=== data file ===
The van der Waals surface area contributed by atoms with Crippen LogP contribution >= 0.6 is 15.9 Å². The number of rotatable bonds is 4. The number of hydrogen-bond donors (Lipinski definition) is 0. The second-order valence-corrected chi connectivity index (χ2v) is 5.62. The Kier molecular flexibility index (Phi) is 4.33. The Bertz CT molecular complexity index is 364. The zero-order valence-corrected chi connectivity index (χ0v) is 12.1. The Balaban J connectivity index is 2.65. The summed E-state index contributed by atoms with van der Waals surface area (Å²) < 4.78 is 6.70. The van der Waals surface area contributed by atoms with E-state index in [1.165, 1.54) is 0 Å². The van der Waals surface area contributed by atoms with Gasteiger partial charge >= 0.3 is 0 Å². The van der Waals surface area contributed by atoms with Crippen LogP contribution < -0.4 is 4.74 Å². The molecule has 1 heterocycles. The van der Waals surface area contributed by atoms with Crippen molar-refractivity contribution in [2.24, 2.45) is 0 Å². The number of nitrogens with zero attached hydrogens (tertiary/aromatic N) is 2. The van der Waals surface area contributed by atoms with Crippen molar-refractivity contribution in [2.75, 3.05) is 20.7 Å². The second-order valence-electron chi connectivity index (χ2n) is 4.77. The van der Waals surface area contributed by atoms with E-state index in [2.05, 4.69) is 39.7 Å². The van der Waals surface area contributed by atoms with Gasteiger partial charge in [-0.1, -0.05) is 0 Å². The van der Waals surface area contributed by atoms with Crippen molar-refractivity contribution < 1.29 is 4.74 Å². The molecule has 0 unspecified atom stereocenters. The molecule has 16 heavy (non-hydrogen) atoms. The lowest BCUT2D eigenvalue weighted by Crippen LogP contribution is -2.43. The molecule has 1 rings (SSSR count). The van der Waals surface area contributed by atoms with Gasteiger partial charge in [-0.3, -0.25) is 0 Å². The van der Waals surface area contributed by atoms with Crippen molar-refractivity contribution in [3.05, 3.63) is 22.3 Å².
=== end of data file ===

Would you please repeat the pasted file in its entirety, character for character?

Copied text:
The van der Waals surface area contributed by atoms with Crippen LogP contribution >= 0.6 is 15.9 Å². The number of rotatable bonds is 4. The number of hydrogen-bond donors (Lipinski definition) is 0. The second-order valence-corrected chi connectivity index (χ2v) is 5.62. The Kier molecular flexibility index (Phi) is 4.33. The Bertz CT molecular complexity index is 364. The zero-order valence-corrected chi connectivity index (χ0v) is 12.1. The Balaban J connectivity index is 2.65. The summed E-state index contributed by atoms with van der Waals surface area (Å²) < 4.78 is 6.70. The van der Waals surface area contributed by atoms with E-state index in [1.165, 1.54) is 0 Å². The van der Waals surface area contributed by atoms with Gasteiger partial charge >= 0.3 is 0 Å². The van der Waals surface area contributed by atoms with Crippen LogP contribution < -0.4 is 4.74 Å². The molecule has 1 heterocycles. The van der Waals surface area contributed by atoms with Crippen molar-refractivity contribution in [2.24, 2.45) is 0 Å². The number of nitrogens with zero attached hydrogens (tertiary/aromatic N) is 2. The van der Waals surface area contributed by atoms with Crippen molar-refractivity contribution in [2.75, 3.05) is 20.7 Å². The second-order valence-electron chi connectivity index (χ2n) is 4.77. The van der Waals surface area contributed by atoms with E-state index in [2.05, 4.69) is 39.7 Å². The van der Waals surface area contributed by atoms with Gasteiger partial charge in [-0.1, -0.05) is 0 Å². The van der Waals surface area contributed by atoms with Crippen molar-refractivity contribution < 1.29 is 4.74 Å². The molecule has 0 unspecified atom stereocenters. The molecule has 16 heavy (non-hydrogen) atoms. The lowest BCUT2D eigenvalue weighted by Crippen LogP contribution is -2.43. The molecule has 1 rings (SSSR count). The van der Waals surface area contributed by atoms with Gasteiger partial charge in [-0.3, -0.25) is 0 Å². The van der Waals surface area contributed by atoms with Crippen molar-refractivity contribution in [3.05, 3.63) is 22.3 Å².